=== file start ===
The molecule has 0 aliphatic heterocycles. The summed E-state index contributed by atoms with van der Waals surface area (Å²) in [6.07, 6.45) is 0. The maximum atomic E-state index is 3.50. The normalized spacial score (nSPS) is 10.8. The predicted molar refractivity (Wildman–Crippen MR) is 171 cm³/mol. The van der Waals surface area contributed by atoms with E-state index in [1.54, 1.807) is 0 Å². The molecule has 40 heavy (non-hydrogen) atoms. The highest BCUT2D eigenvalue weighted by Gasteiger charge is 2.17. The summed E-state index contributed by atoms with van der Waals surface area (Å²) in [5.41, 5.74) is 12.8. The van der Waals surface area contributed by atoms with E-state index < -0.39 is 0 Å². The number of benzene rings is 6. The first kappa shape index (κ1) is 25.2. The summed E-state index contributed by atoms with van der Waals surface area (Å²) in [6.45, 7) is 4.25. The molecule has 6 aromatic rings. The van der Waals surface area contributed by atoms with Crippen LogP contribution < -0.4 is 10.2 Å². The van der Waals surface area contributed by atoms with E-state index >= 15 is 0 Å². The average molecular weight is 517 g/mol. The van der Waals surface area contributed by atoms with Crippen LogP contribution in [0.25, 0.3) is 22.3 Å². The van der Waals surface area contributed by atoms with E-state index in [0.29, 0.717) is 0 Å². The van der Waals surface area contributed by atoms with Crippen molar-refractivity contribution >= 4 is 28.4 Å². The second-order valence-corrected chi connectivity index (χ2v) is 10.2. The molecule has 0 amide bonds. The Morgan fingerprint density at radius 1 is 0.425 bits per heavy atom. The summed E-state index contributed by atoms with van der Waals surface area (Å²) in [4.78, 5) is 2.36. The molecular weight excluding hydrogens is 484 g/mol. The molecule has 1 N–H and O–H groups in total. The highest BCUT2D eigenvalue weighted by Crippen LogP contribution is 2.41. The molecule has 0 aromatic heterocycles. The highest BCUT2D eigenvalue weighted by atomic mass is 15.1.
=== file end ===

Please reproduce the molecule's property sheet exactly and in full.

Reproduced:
The molecule has 0 aliphatic heterocycles. The summed E-state index contributed by atoms with van der Waals surface area (Å²) in [6.07, 6.45) is 0. The maximum atomic E-state index is 3.50. The normalized spacial score (nSPS) is 10.8. The predicted molar refractivity (Wildman–Crippen MR) is 171 cm³/mol. The van der Waals surface area contributed by atoms with E-state index in [1.54, 1.807) is 0 Å². The molecule has 40 heavy (non-hydrogen) atoms. The highest BCUT2D eigenvalue weighted by Gasteiger charge is 2.17. The summed E-state index contributed by atoms with van der Waals surface area (Å²) in [5.41, 5.74) is 12.8. The van der Waals surface area contributed by atoms with E-state index < -0.39 is 0 Å². The number of benzene rings is 6. The first kappa shape index (κ1) is 25.2. The summed E-state index contributed by atoms with van der Waals surface area (Å²) in [6.45, 7) is 4.25. The molecule has 6 aromatic rings. The van der Waals surface area contributed by atoms with Crippen LogP contribution < -0.4 is 10.2 Å². The van der Waals surface area contributed by atoms with E-state index >= 15 is 0 Å². The average molecular weight is 517 g/mol. The van der Waals surface area contributed by atoms with Crippen LogP contribution in [0.25, 0.3) is 22.3 Å². The van der Waals surface area contributed by atoms with E-state index in [0.29, 0.717) is 0 Å². The van der Waals surface area contributed by atoms with Crippen molar-refractivity contribution >= 4 is 28.4 Å². The second-order valence-corrected chi connectivity index (χ2v) is 10.2. The molecule has 0 amide bonds. The Morgan fingerprint density at radius 1 is 0.425 bits per heavy atom. The summed E-state index contributed by atoms with van der Waals surface area (Å²) in [4.78, 5) is 2.36. The molecular weight excluding hydrogens is 484 g/mol. The molecule has 1 N–H and O–H groups in total. The highest BCUT2D eigenvalue weighted by Crippen LogP contribution is 2.41. The molecule has 0 aromatic heterocycles. The highest BCUT2D eigenvalue weighted by atomic mass is 15.1.